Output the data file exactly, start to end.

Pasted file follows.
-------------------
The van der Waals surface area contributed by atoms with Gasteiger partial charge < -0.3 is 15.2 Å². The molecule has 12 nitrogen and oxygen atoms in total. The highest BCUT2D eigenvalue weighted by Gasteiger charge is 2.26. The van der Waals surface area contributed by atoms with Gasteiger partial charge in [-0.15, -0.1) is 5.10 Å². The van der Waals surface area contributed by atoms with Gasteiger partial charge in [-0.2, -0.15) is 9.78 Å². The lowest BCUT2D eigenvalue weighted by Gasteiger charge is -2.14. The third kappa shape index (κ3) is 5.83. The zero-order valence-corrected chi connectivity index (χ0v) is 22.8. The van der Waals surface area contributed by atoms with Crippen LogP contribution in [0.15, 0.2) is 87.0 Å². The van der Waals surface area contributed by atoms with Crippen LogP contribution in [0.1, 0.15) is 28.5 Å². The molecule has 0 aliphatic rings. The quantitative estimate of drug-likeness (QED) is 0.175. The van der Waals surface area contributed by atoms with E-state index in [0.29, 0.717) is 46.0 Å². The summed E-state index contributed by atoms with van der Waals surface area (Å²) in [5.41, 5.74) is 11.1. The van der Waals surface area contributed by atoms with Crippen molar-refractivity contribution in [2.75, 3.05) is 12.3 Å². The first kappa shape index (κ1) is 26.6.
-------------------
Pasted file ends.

The van der Waals surface area contributed by atoms with Gasteiger partial charge < -0.3 is 15.2 Å². The molecule has 12 nitrogen and oxygen atoms in total. The highest BCUT2D eigenvalue weighted by Gasteiger charge is 2.26. The van der Waals surface area contributed by atoms with Gasteiger partial charge in [-0.15, -0.1) is 5.10 Å². The van der Waals surface area contributed by atoms with Gasteiger partial charge in [-0.2, -0.15) is 9.78 Å². The lowest BCUT2D eigenvalue weighted by Gasteiger charge is -2.14. The third kappa shape index (κ3) is 5.83. The zero-order valence-corrected chi connectivity index (χ0v) is 22.8. The van der Waals surface area contributed by atoms with Crippen LogP contribution in [0.15, 0.2) is 87.0 Å². The van der Waals surface area contributed by atoms with Crippen LogP contribution in [0.1, 0.15) is 28.5 Å². The molecule has 0 aliphatic rings. The quantitative estimate of drug-likeness (QED) is 0.175. The van der Waals surface area contributed by atoms with E-state index in [0.29, 0.717) is 46.0 Å². The summed E-state index contributed by atoms with van der Waals surface area (Å²) in [5.41, 5.74) is 11.1. The van der Waals surface area contributed by atoms with Crippen molar-refractivity contribution in [2.75, 3.05) is 12.3 Å². The first kappa shape index (κ1) is 26.6.